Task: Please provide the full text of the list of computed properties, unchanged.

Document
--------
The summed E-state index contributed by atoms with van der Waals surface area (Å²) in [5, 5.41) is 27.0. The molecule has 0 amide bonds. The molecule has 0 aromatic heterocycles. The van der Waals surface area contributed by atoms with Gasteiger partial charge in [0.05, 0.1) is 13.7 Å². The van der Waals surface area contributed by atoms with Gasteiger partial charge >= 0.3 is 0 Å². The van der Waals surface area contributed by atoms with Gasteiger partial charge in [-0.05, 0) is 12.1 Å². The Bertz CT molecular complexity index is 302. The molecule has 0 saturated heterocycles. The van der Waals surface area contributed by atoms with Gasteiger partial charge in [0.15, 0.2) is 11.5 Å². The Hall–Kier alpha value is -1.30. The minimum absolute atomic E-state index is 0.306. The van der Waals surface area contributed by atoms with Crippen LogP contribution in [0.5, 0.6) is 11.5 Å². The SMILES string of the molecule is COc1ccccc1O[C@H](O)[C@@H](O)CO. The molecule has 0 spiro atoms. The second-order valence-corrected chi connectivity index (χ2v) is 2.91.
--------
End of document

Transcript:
The summed E-state index contributed by atoms with van der Waals surface area (Å²) in [5, 5.41) is 27.0. The molecule has 0 amide bonds. The molecule has 0 aromatic heterocycles. The van der Waals surface area contributed by atoms with Gasteiger partial charge in [0.05, 0.1) is 13.7 Å². The van der Waals surface area contributed by atoms with Gasteiger partial charge >= 0.3 is 0 Å². The van der Waals surface area contributed by atoms with Gasteiger partial charge in [-0.05, 0) is 12.1 Å². The Bertz CT molecular complexity index is 302. The molecule has 0 saturated heterocycles. The van der Waals surface area contributed by atoms with Gasteiger partial charge in [0.15, 0.2) is 11.5 Å². The Hall–Kier alpha value is -1.30. The minimum absolute atomic E-state index is 0.306. The van der Waals surface area contributed by atoms with Crippen LogP contribution in [0.5, 0.6) is 11.5 Å². The SMILES string of the molecule is COc1ccccc1O[C@H](O)[C@@H](O)CO. The molecule has 0 spiro atoms. The second-order valence-corrected chi connectivity index (χ2v) is 2.91.